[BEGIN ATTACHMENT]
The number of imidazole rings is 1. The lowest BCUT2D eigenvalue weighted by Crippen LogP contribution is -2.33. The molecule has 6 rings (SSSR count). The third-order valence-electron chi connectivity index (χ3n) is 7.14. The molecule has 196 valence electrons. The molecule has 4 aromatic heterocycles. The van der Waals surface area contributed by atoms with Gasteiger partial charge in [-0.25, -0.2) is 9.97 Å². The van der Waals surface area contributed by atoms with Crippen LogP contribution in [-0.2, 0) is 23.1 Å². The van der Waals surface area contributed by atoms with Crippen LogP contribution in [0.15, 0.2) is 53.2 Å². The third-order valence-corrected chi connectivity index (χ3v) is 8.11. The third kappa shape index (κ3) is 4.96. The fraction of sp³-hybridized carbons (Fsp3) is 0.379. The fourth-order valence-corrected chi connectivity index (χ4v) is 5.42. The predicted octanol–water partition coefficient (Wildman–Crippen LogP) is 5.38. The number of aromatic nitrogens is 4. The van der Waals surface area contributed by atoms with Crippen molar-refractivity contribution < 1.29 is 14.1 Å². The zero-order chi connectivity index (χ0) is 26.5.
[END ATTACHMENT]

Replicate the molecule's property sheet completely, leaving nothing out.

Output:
The number of imidazole rings is 1. The lowest BCUT2D eigenvalue weighted by Crippen LogP contribution is -2.33. The molecule has 6 rings (SSSR count). The third-order valence-electron chi connectivity index (χ3n) is 7.14. The molecule has 196 valence electrons. The molecule has 4 aromatic heterocycles. The van der Waals surface area contributed by atoms with Gasteiger partial charge in [-0.25, -0.2) is 9.97 Å². The van der Waals surface area contributed by atoms with Crippen LogP contribution in [-0.2, 0) is 23.1 Å². The van der Waals surface area contributed by atoms with Crippen LogP contribution in [0.15, 0.2) is 53.2 Å². The third-order valence-corrected chi connectivity index (χ3v) is 8.11. The third kappa shape index (κ3) is 4.96. The fraction of sp³-hybridized carbons (Fsp3) is 0.379. The fourth-order valence-corrected chi connectivity index (χ4v) is 5.42. The predicted octanol–water partition coefficient (Wildman–Crippen LogP) is 5.38. The number of aromatic nitrogens is 4. The van der Waals surface area contributed by atoms with Crippen molar-refractivity contribution < 1.29 is 14.1 Å². The zero-order chi connectivity index (χ0) is 26.5.